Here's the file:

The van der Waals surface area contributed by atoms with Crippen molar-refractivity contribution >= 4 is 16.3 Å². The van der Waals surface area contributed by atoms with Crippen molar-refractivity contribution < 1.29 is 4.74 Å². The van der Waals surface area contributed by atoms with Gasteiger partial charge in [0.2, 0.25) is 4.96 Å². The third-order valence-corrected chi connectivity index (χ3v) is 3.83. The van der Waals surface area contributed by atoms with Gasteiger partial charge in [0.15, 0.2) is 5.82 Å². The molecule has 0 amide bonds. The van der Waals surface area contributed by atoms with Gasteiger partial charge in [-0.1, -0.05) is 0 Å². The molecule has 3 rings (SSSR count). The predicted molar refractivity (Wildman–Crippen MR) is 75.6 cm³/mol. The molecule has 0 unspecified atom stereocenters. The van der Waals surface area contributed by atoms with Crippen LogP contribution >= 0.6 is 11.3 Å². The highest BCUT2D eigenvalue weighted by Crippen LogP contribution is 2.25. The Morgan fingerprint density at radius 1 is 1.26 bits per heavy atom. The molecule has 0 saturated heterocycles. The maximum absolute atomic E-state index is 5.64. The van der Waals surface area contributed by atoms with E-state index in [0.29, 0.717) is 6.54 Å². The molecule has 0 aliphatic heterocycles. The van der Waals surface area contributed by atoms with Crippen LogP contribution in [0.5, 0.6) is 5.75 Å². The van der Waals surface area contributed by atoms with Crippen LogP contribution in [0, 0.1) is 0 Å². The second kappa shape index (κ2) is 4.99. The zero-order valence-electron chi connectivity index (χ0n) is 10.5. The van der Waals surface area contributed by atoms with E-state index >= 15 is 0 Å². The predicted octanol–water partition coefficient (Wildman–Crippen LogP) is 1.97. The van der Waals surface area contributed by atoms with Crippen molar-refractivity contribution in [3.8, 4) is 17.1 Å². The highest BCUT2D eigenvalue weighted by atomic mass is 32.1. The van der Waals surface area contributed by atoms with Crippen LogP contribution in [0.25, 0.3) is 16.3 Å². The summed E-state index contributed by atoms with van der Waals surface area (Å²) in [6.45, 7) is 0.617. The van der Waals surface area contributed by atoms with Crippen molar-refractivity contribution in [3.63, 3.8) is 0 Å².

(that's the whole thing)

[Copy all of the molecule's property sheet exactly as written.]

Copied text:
The van der Waals surface area contributed by atoms with Crippen molar-refractivity contribution >= 4 is 16.3 Å². The van der Waals surface area contributed by atoms with Crippen molar-refractivity contribution < 1.29 is 4.74 Å². The van der Waals surface area contributed by atoms with Gasteiger partial charge in [0.2, 0.25) is 4.96 Å². The third-order valence-corrected chi connectivity index (χ3v) is 3.83. The van der Waals surface area contributed by atoms with Gasteiger partial charge in [0.15, 0.2) is 5.82 Å². The molecule has 0 amide bonds. The van der Waals surface area contributed by atoms with Gasteiger partial charge in [-0.1, -0.05) is 0 Å². The molecule has 3 rings (SSSR count). The predicted molar refractivity (Wildman–Crippen MR) is 75.6 cm³/mol. The molecule has 0 unspecified atom stereocenters. The van der Waals surface area contributed by atoms with Crippen LogP contribution >= 0.6 is 11.3 Å². The highest BCUT2D eigenvalue weighted by Crippen LogP contribution is 2.25. The Morgan fingerprint density at radius 1 is 1.26 bits per heavy atom. The molecule has 0 saturated heterocycles. The maximum absolute atomic E-state index is 5.64. The van der Waals surface area contributed by atoms with E-state index in [0.29, 0.717) is 6.54 Å². The molecule has 0 aliphatic heterocycles. The van der Waals surface area contributed by atoms with Crippen LogP contribution in [0.5, 0.6) is 5.75 Å². The van der Waals surface area contributed by atoms with Crippen LogP contribution in [0, 0.1) is 0 Å². The second kappa shape index (κ2) is 4.99. The zero-order valence-electron chi connectivity index (χ0n) is 10.5. The van der Waals surface area contributed by atoms with E-state index >= 15 is 0 Å². The predicted octanol–water partition coefficient (Wildman–Crippen LogP) is 1.97. The van der Waals surface area contributed by atoms with Crippen molar-refractivity contribution in [3.8, 4) is 17.1 Å². The highest BCUT2D eigenvalue weighted by atomic mass is 32.1. The van der Waals surface area contributed by atoms with Crippen LogP contribution in [0.25, 0.3) is 16.3 Å². The summed E-state index contributed by atoms with van der Waals surface area (Å²) in [6.45, 7) is 0.617. The van der Waals surface area contributed by atoms with Crippen molar-refractivity contribution in [3.63, 3.8) is 0 Å².